Tuesday, August 26, 2008

Turning off ASP.NET LOGIN RETURN URL ability

A standard part of the way that the LOGIN controls work in .NET is that they append the RETURN URL to the query string, and when you successfully log into the application, they drop you back right where you were.

Which makes sense if you're knee deep in an application when you lose your authentication ticket for some reason.

But, what happens when you don't want that behavior. How do you make it where the application always sends you to the default page regardless of where the user had been.

Fun, eh?

Basically, what must occur is that you'll need to handle an event from the LOGIN control, called LOGGEDIN. When handling this event, it then becomes a simple matter of redirecting the user to the default page of the website. What's produced looks like this:

Protected Sub Login1_LoggedIn(ByVal sender As Object, ByVal e As System.EventArgs) Handles Login1.LoggedIn
End Sub

Simplicity in action, once you catch on.

Monday, August 25, 2008

My RDLC covers my footer

Running IE7 I found a fun little issue regarding the RDLC ReportViewer in .NET and my footer as defined in my CSS Layout coming from my Master Page. Basically, the footer was appearing underneath the scroll bar from the iFrames (see the image to the right there).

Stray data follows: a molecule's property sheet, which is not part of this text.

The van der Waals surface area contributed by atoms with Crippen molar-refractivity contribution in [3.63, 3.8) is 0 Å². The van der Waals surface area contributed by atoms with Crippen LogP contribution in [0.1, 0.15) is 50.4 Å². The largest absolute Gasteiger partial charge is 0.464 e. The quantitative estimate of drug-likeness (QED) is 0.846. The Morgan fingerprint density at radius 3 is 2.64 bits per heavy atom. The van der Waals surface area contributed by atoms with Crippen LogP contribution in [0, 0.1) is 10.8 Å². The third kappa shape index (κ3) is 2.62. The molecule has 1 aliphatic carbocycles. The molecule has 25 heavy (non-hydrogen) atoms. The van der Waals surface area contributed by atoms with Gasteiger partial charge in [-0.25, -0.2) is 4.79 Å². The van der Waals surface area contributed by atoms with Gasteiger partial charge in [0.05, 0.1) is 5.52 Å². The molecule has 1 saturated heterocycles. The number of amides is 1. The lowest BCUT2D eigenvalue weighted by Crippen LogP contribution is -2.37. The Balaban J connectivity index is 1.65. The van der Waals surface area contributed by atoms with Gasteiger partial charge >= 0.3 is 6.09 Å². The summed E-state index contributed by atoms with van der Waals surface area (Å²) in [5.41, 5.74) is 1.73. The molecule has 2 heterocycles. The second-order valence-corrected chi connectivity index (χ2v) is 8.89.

What confused me at first was the fact that it was happening in IE7 and not IE6. An odd state of affairs at the baset of times.

My guess as to why, is that in IE6, scrollbars are generated INSIDE the element, and they changed that in IE7, but all of us CSS coders are still telling IE to perform according to the IE6 ruleset.

So, to accomplish this little bitty task, what I needed to do was put in another CSS class into the div that wrapped my ReportViewer (and the iFrame which it generates). Since my ReportViewer is running at 400 pixels, I just created the following CSS class and applied it to the DIV that wraps around the viewer:

.viewer { height:425px;}
A small and simple bit of CSS eh?

What that snippet of CSS does is push my footer down just that little bit necessary in order to make sure that it is always displayed (see picture to the left). Also, since it's just a class, then I can apply it only on those pages where necessary rather than on the MasterPage or worse having to create a new MasterPage.

Better yet, due to CSS's ability to stack, I can just append it to an existing DIV rather than having to create a brand new div.

Wednesday, August 13, 2008


I posted yesterday about some travails I was having with RDLC and the behavior of drill through reports. The basics of that was that the system was requiring a second full postback on to process any events generated by a drill through report.

Well, after a bit of sleep, I succeeded in bypassing that whole issue.

To get the necessary behavior, I worked in two steps. The first was in the DRILLTHROUGH event handler, and the second was in the PRERENDER event handler.